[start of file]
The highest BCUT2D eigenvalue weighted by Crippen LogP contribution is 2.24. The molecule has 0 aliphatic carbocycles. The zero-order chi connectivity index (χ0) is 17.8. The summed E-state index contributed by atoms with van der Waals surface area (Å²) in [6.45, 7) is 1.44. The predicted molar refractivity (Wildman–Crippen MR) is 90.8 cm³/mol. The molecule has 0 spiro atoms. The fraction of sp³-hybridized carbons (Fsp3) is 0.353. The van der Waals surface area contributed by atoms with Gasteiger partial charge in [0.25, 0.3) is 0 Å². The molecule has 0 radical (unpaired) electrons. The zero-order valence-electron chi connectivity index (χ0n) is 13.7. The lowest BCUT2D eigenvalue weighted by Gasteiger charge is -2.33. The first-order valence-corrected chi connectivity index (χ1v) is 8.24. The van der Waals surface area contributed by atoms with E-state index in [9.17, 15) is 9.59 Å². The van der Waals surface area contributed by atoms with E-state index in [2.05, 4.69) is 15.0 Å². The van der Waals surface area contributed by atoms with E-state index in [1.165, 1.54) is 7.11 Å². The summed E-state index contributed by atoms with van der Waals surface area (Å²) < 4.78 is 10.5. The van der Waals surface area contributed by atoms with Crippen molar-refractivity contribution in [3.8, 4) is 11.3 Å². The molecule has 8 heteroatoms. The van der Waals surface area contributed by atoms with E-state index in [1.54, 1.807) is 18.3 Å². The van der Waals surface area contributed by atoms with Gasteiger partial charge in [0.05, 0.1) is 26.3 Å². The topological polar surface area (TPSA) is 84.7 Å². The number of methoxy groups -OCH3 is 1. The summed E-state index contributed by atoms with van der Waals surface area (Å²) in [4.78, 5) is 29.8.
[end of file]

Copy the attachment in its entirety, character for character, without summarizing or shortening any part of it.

The highest BCUT2D eigenvalue weighted by Crippen LogP contribution is 2.24. The molecule has 0 aliphatic carbocycles. The zero-order chi connectivity index (χ0) is 17.8. The summed E-state index contributed by atoms with van der Waals surface area (Å²) in [6.45, 7) is 1.44. The predicted molar refractivity (Wildman–Crippen MR) is 90.8 cm³/mol. The molecule has 0 spiro atoms. The fraction of sp³-hybridized carbons (Fsp3) is 0.353. The van der Waals surface area contributed by atoms with Gasteiger partial charge in [0.25, 0.3) is 0 Å². The molecule has 0 radical (unpaired) electrons. The zero-order valence-electron chi connectivity index (χ0n) is 13.7. The lowest BCUT2D eigenvalue weighted by Gasteiger charge is -2.33. The first-order valence-corrected chi connectivity index (χ1v) is 8.24. The van der Waals surface area contributed by atoms with E-state index in [9.17, 15) is 9.59 Å². The van der Waals surface area contributed by atoms with E-state index in [2.05, 4.69) is 15.0 Å². The van der Waals surface area contributed by atoms with E-state index in [1.165, 1.54) is 7.11 Å². The summed E-state index contributed by atoms with van der Waals surface area (Å²) < 4.78 is 10.5. The van der Waals surface area contributed by atoms with Crippen molar-refractivity contribution in [3.8, 4) is 11.3 Å². The molecule has 8 heteroatoms. The van der Waals surface area contributed by atoms with E-state index in [1.54, 1.807) is 18.3 Å². The van der Waals surface area contributed by atoms with Gasteiger partial charge in [0.05, 0.1) is 26.3 Å². The topological polar surface area (TPSA) is 84.7 Å². The number of methoxy groups -OCH3 is 1. The summed E-state index contributed by atoms with van der Waals surface area (Å²) in [4.78, 5) is 29.8.